but it’s more than that. You can’t just smack a rainbow flag up on a wall, and say that’s it, we’re done, we’re inclusive. You need to do trainings, you have to do trainings – and not just with social workers and the people who work with young people, we need to do it with social workers, all the staff of the centres: board of directors, senior management so that everybody fundamentally understands LGBTIQ identity because the specific needs that come from that community have to be met and understood by everybody for the service to really be inclusive and to empower those people to speak about their sexual orientation and gender identity.
I think, when we look at what can we all be doing around LGBTIQ homelessness: Better data collection, better training for homeless services, monitoring what is available in terms of service provision: do we have enough housing, what is the type of housing we have created, is it segregated, is it trans inclusive, have we created health services that trans people can access? Do we have partnerships with the right mental health professionals that can provide the needed support in an inclusive way?
Sari Rantaniemi, Diakonissalaitos
Hey! My name is Sari Rantaniemi and I work at Deaconess Foundation. I am developing homeless work there. I use they/ them pronouns.
According to ARA statistics, there were more than 4,300 homeless people in Finland in 2020, and 850 of them were young people under the age of 25.
According to a study by the Fundamental Rights Agency , there is also homelessness among LGBTIQ people in Finland, i.e. every 5th LGBTIQ person has experienced homelessness or the threat of homelessness in their lives. For transgender people, this is about 30%.
The government wants to eliminate homelessness in Finland by 2027, meaning that everyone has their own home by then. This means also that homelessness among LGBTIQ people must be identified and everything related to it must be looked at, as well as how LGBTIQ people can be supported.
The situation of young people in particular is vulnerable, as they become independent and move away from home in a situation where they may still need social or even financial support, e.g. from their parents.
Also, not everyone may have adequate housing skills or an understanding of what it means to run their own household and finances. If there is no such support from home, young people are pretty alone.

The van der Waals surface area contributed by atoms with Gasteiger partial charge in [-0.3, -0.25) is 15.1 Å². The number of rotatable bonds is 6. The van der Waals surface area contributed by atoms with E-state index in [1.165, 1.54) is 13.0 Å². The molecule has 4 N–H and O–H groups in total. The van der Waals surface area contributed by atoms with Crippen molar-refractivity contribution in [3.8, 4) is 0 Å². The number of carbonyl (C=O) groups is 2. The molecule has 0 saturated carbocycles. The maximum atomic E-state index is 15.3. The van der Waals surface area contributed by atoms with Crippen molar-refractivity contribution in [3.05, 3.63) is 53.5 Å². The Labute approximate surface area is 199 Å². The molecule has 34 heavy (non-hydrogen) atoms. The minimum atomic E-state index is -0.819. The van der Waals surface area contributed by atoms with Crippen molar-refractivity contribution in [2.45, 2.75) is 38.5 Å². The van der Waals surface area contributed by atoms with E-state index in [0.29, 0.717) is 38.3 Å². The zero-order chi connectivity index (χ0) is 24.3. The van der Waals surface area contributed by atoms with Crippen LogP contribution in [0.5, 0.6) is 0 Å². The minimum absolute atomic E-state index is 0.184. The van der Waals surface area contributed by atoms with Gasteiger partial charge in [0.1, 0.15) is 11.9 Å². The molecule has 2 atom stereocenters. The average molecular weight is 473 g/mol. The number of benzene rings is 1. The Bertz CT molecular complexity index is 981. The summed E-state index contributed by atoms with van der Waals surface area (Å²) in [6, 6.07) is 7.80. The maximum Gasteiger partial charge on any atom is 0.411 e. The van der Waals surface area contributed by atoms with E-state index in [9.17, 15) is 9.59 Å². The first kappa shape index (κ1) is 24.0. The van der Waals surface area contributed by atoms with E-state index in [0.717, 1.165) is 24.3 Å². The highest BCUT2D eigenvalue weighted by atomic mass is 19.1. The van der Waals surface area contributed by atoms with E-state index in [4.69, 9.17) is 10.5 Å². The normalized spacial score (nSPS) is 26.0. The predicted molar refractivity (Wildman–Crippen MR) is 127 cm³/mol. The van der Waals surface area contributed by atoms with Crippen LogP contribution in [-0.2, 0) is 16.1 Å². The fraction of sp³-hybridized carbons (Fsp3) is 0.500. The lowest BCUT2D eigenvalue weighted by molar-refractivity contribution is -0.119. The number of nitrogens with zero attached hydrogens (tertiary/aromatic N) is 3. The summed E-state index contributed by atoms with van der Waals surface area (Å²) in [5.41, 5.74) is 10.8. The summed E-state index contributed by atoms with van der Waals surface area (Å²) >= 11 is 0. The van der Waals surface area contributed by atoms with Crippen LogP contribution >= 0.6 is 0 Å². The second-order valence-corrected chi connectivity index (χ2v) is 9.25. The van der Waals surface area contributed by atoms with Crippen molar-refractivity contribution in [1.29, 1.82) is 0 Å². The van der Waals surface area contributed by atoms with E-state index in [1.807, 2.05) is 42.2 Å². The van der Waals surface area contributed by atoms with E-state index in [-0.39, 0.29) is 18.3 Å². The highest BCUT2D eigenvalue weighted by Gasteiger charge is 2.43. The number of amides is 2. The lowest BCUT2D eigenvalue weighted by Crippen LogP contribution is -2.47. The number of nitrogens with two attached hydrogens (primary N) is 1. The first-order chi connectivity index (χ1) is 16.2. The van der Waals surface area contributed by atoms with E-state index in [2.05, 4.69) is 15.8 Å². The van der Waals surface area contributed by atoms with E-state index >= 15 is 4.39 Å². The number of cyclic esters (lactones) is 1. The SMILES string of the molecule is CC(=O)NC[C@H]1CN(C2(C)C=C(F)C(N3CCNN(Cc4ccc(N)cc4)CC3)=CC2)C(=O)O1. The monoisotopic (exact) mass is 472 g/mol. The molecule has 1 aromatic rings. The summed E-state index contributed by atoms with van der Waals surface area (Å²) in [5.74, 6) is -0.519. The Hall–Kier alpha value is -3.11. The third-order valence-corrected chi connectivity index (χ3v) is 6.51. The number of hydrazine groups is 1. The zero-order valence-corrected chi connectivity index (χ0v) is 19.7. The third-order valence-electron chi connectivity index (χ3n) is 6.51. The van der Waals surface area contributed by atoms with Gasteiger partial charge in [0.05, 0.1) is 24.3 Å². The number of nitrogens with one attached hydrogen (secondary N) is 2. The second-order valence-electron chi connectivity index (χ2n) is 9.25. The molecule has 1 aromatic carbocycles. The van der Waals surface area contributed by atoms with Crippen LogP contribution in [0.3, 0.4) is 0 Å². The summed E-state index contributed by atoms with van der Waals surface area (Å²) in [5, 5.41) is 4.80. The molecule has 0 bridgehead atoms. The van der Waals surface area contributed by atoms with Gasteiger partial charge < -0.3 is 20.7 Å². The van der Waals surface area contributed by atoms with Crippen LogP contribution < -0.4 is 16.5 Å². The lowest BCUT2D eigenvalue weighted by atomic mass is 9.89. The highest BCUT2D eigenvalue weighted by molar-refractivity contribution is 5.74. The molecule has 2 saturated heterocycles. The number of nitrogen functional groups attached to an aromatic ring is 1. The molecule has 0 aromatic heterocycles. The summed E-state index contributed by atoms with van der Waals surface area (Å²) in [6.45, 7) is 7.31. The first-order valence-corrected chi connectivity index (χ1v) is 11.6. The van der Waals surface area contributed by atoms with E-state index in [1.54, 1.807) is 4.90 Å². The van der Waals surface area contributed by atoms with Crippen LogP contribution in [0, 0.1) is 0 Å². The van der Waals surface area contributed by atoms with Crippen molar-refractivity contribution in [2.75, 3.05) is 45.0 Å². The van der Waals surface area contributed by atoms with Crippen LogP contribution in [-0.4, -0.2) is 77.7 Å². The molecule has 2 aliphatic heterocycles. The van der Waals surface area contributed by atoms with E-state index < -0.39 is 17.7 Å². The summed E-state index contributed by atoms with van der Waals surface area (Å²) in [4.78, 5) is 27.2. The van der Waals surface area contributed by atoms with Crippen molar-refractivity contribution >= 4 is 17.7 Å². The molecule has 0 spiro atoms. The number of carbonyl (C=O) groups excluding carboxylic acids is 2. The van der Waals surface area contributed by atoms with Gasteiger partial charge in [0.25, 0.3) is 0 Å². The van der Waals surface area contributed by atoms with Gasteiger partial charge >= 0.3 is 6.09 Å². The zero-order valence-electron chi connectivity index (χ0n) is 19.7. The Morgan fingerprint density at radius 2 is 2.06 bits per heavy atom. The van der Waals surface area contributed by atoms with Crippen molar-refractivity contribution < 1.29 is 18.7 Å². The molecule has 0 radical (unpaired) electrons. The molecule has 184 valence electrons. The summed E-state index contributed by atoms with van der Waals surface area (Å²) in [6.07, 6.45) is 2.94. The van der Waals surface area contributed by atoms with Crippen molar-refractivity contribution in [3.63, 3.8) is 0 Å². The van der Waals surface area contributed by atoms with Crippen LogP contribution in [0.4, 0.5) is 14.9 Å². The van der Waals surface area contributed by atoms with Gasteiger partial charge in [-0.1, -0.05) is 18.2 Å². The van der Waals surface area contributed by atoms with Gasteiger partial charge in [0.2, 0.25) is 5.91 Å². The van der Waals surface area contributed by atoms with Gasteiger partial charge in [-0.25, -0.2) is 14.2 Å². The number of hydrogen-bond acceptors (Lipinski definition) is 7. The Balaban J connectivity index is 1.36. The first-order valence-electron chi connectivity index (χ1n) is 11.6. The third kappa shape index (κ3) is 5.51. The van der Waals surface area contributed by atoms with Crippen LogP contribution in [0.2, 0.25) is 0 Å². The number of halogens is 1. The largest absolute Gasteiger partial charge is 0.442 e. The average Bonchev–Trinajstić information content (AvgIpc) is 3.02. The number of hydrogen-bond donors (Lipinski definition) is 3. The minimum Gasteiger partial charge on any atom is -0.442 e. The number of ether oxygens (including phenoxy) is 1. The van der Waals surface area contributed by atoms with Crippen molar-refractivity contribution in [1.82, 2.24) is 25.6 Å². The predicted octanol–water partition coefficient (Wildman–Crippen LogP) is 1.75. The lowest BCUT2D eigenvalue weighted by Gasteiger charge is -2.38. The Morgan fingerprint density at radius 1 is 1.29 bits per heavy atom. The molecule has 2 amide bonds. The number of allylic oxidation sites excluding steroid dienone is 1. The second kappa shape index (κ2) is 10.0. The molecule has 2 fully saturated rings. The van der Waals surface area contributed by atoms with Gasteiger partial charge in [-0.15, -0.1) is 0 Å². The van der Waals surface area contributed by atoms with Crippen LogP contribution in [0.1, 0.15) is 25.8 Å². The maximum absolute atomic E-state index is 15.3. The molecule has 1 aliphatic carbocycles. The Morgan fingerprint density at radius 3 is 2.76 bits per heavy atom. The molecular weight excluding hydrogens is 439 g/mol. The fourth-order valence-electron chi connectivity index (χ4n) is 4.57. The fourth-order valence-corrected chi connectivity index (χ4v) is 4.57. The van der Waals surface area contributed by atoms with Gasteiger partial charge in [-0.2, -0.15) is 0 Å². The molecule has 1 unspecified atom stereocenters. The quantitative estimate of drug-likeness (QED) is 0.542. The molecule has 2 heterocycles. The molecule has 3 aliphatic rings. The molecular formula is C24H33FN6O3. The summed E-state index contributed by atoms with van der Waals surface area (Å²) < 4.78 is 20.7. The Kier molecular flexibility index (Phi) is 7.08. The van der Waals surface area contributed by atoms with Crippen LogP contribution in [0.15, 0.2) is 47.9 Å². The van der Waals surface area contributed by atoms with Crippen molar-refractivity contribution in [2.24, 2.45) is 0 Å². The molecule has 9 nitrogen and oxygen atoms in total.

The biggest reason for LGBTIQ youth homelessness and threat of homelessness is broken family relationships. It is really difficult for some parents to accept the identity of their children, and this can lead to the young person experiencing both mental and physical violence at home.
In addition, at school or hobbies or at the place of residence, LGBTIQ youth may face bullying and discrimination, all of which then affect the fact that LGBTIQ youth move away from home earlier than other youth.
In order for us to achieve the goal of everyone having their own home here in Finland in a few years’ time, I think we should also recognize the issue of LGBTIQ homelessness and what it means here in Finland – and more information and research is needed on this issue.
Rainbow people under-utilize social and health services and that is why I would also like our SOTE staff to be trained on LGBTIQ issues as well, such as what minority stress means and how it affects everyday functioning.
Youths would benefit from low-threshold services, which it would be easy and safe for a LGBTIQ youth to come to, as well as hands-on support that accompanies them, to have someone accompany them to services, if they have a hard time going there alone.
Then, I also think that we need a change in the attitudes of all of us: these young people often experience multiple grounds of discrimination, and the stigma of homelessness should be reduced. Homelessness is not anyone’s personal choice, neither does it define a person, but it is only a situation in life, and this is also the case for LGBTIQ persons.